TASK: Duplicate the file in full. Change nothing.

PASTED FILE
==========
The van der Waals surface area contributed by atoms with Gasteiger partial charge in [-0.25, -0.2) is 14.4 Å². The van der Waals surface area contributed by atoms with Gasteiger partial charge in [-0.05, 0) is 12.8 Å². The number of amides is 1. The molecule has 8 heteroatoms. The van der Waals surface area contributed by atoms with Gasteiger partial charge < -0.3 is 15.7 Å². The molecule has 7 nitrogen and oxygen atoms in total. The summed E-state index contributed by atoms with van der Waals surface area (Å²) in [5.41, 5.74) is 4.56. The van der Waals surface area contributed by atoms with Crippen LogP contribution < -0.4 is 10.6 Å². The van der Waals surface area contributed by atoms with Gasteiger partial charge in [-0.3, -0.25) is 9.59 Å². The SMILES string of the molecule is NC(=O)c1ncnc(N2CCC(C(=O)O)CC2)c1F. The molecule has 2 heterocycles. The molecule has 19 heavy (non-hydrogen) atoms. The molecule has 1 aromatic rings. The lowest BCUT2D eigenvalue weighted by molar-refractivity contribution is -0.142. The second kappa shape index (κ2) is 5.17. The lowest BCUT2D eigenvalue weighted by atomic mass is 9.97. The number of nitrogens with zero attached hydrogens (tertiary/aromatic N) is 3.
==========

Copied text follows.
The van der Waals surface area contributed by atoms with Gasteiger partial charge in [-0.25, -0.2) is 14.4 Å². The van der Waals surface area contributed by atoms with Gasteiger partial charge in [-0.05, 0) is 12.8 Å². The number of amides is 1. The molecule has 8 heteroatoms. The van der Waals surface area contributed by atoms with Gasteiger partial charge < -0.3 is 15.7 Å². The molecule has 7 nitrogen and oxygen atoms in total. The summed E-state index contributed by atoms with van der Waals surface area (Å²) in [5.41, 5.74) is 4.56. The van der Waals surface area contributed by atoms with Crippen LogP contribution < -0.4 is 10.6 Å². The van der Waals surface area contributed by atoms with Gasteiger partial charge in [-0.3, -0.25) is 9.59 Å². The SMILES string of the molecule is NC(=O)c1ncnc(N2CCC(C(=O)O)CC2)c1F. The molecule has 2 heterocycles. The molecule has 19 heavy (non-hydrogen) atoms. The molecule has 1 aromatic rings. The lowest BCUT2D eigenvalue weighted by molar-refractivity contribution is -0.142. The second kappa shape index (κ2) is 5.17. The lowest BCUT2D eigenvalue weighted by atomic mass is 9.97. The number of nitrogens with zero attached hydrogens (tertiary/aromatic N) is 3.